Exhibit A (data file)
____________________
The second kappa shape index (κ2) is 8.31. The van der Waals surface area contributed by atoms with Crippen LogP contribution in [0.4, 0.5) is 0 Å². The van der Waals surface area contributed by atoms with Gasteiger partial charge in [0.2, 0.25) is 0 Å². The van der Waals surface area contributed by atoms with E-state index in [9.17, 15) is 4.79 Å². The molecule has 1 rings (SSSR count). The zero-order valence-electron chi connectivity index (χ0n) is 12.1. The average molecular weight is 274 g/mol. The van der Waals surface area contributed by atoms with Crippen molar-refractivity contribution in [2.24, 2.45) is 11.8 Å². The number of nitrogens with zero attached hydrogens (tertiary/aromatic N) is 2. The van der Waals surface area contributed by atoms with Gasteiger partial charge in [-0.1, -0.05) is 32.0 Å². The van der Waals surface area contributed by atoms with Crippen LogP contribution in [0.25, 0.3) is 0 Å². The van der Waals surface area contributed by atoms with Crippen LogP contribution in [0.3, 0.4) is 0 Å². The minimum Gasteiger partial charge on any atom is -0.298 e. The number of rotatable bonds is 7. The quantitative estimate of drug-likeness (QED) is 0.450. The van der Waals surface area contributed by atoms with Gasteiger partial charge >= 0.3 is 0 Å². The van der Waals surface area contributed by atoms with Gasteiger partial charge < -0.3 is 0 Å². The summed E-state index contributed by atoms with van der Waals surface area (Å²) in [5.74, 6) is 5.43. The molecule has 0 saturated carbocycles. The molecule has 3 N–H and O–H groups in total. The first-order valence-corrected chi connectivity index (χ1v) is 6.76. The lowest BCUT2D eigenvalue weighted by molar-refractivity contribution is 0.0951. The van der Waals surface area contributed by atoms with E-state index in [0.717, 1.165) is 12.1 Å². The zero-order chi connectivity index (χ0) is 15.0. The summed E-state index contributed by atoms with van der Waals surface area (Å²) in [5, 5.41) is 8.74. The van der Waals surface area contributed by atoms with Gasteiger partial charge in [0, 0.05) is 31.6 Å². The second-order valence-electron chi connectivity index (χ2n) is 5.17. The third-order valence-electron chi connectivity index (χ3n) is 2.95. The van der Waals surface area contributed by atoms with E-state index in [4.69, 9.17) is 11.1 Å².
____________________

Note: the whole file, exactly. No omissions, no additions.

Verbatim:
The second kappa shape index (κ2) is 8.31. The van der Waals surface area contributed by atoms with Crippen LogP contribution in [0.4, 0.5) is 0 Å². The van der Waals surface area contributed by atoms with Gasteiger partial charge in [0.2, 0.25) is 0 Å². The van der Waals surface area contributed by atoms with E-state index in [9.17, 15) is 4.79 Å². The molecule has 1 rings (SSSR count). The zero-order valence-electron chi connectivity index (χ0n) is 12.1. The average molecular weight is 274 g/mol. The van der Waals surface area contributed by atoms with Crippen molar-refractivity contribution in [2.24, 2.45) is 11.8 Å². The number of nitrogens with zero attached hydrogens (tertiary/aromatic N) is 2. The van der Waals surface area contributed by atoms with Gasteiger partial charge in [-0.1, -0.05) is 32.0 Å². The van der Waals surface area contributed by atoms with Crippen LogP contribution in [0.25, 0.3) is 0 Å². The van der Waals surface area contributed by atoms with Crippen LogP contribution in [0.3, 0.4) is 0 Å². The minimum Gasteiger partial charge on any atom is -0.298 e. The number of rotatable bonds is 7. The quantitative estimate of drug-likeness (QED) is 0.450. The van der Waals surface area contributed by atoms with Gasteiger partial charge >= 0.3 is 0 Å². The van der Waals surface area contributed by atoms with Gasteiger partial charge < -0.3 is 0 Å². The summed E-state index contributed by atoms with van der Waals surface area (Å²) in [5.74, 6) is 5.43. The molecule has 0 saturated carbocycles. The molecule has 3 N–H and O–H groups in total. The first-order valence-corrected chi connectivity index (χ1v) is 6.76. The lowest BCUT2D eigenvalue weighted by molar-refractivity contribution is 0.0951. The van der Waals surface area contributed by atoms with E-state index in [0.717, 1.165) is 12.1 Å². The zero-order chi connectivity index (χ0) is 15.0. The summed E-state index contributed by atoms with van der Waals surface area (Å²) in [5, 5.41) is 8.74. The van der Waals surface area contributed by atoms with Gasteiger partial charge in [0, 0.05) is 31.6 Å². The second-order valence-electron chi connectivity index (χ2n) is 5.17. The third-order valence-electron chi connectivity index (χ3n) is 2.95. The van der Waals surface area contributed by atoms with E-state index in [4.69, 9.17) is 11.1 Å².